Tag: Coworkers

Four Tips for Young Leaders

Young leaders live with tension. We have the pulse of the community around us, but sometimes lack the wisdom of life experience. We can see with fresh eyes the unhealthy patterns in an organization, but sometimes we focus on change that’s not the highest priority. We can have a vision for hope for the future, but that can come across as a slam to the success of the past.

It’s not easy being labeled a young leader. As I look back at the opportunities afforded to me, I have many instances that I would label “handle that differently.”

Perhaps you have felt the same way. God has placed you in a role in the marketplace, church, or school. The people around you see your desire to lead and change a community for the better. On one hand, people love your insight and ingenuity; on the other hand, you may feel that people have put you in the box stamped young.

Last week, I was sitting with my mentor, Mike. We were discussing the tensions of young leadership. He gave me four practical tips in that conversation that I thought would be important to share with you:

1. Ask good questions

One of the frustrations people have of young leaders is that they have an answer for everything. Many of us have a lot to say, but the question is, are people ready for it? When we begin by asking good questions, it helps us create a bridge of understanding. It can also lead to better responding to the feedback that we desire to give. Asking good questions slows us down and communicates that we want to listen. Wait to talk.

2. Wait to talk.

Have you been in a meeting when the same person responds first to every question? That can be off-putting and the constant talking can render a voice ignored. I confess that at times I have failed here. Why should we wait? Because it gives other people a chance to respond. Another person might give the same insight, which would allow you the opportunity to agree with them. Instead of speaking, take a moment to write your thoughts down. And be patient.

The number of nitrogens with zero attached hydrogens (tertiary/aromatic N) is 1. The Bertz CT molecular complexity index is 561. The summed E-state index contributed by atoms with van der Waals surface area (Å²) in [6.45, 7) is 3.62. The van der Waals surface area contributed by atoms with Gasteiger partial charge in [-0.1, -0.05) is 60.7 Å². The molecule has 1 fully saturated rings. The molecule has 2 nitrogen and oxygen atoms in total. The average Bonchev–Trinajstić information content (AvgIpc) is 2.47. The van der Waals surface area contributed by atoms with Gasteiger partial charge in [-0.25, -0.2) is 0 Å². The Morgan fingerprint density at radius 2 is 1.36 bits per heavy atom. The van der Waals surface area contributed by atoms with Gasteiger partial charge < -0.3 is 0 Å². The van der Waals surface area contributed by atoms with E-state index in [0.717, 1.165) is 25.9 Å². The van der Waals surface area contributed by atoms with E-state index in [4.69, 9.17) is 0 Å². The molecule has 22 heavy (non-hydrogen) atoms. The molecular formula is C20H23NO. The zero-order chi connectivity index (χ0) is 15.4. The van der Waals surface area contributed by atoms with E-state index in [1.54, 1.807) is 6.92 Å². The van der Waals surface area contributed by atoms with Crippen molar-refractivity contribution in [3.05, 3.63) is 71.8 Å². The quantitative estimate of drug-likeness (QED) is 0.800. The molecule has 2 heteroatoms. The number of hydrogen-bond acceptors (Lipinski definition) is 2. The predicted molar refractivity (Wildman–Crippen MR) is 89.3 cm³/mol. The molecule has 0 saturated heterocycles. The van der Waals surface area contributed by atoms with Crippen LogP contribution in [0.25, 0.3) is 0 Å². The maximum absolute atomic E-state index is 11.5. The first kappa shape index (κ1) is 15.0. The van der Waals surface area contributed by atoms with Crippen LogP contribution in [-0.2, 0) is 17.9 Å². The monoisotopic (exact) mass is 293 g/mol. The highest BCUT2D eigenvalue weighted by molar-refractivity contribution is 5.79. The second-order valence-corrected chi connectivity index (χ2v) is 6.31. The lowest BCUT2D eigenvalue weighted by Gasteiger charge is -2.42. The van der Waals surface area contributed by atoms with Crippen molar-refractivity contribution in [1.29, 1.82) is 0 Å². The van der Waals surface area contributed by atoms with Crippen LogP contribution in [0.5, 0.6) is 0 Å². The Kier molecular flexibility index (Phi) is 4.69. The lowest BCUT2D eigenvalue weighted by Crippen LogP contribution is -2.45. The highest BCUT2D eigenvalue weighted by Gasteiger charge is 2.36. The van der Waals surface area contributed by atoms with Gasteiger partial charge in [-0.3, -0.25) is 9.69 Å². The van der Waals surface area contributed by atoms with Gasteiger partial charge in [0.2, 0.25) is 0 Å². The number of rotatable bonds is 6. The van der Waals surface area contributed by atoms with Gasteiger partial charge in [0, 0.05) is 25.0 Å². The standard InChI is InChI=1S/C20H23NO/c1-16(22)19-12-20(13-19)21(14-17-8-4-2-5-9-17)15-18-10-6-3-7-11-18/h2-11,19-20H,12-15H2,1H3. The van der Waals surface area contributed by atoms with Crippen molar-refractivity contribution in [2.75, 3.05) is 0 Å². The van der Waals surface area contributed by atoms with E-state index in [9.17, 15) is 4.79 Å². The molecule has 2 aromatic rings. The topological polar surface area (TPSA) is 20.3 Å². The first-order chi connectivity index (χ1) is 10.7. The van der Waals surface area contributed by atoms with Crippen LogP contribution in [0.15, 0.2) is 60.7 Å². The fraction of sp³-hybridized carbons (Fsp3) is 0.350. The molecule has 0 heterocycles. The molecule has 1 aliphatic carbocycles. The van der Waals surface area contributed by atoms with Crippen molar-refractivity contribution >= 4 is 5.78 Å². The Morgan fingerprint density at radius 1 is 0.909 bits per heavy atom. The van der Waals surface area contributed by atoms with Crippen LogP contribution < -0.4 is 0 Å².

3. Compliment specifically.

In talking with older leaders, I often hear how they feel young leaders critique more than affirm. One way to lose influence is to be the person that points out more problems than solutions. When something goes well, compliment specifically with an email, text, or note pointing it out. It tells people you are listening, watching, and observing.

4. Say YES as much as you can.

Many leadership books talk about the importance of saying “NO” to things that don’t fit the vision of the organization. At times, we need to narrow our focus.  As young leaders, a “YES” can be an opportunity to build a bridge. A lot of times when we say “NO” it has less to do with vision and more to do with convenience. That’s not always a bad thing, but if you become the person who constantly says “NO” then people might stop asking you. Look at ways you can support the people around you. That’s what saying “YES” can do.

Whether you’re a young leader or not, I hope these tips help you in your role. What other tips might you offer to young leaders? Share them in the comment section below.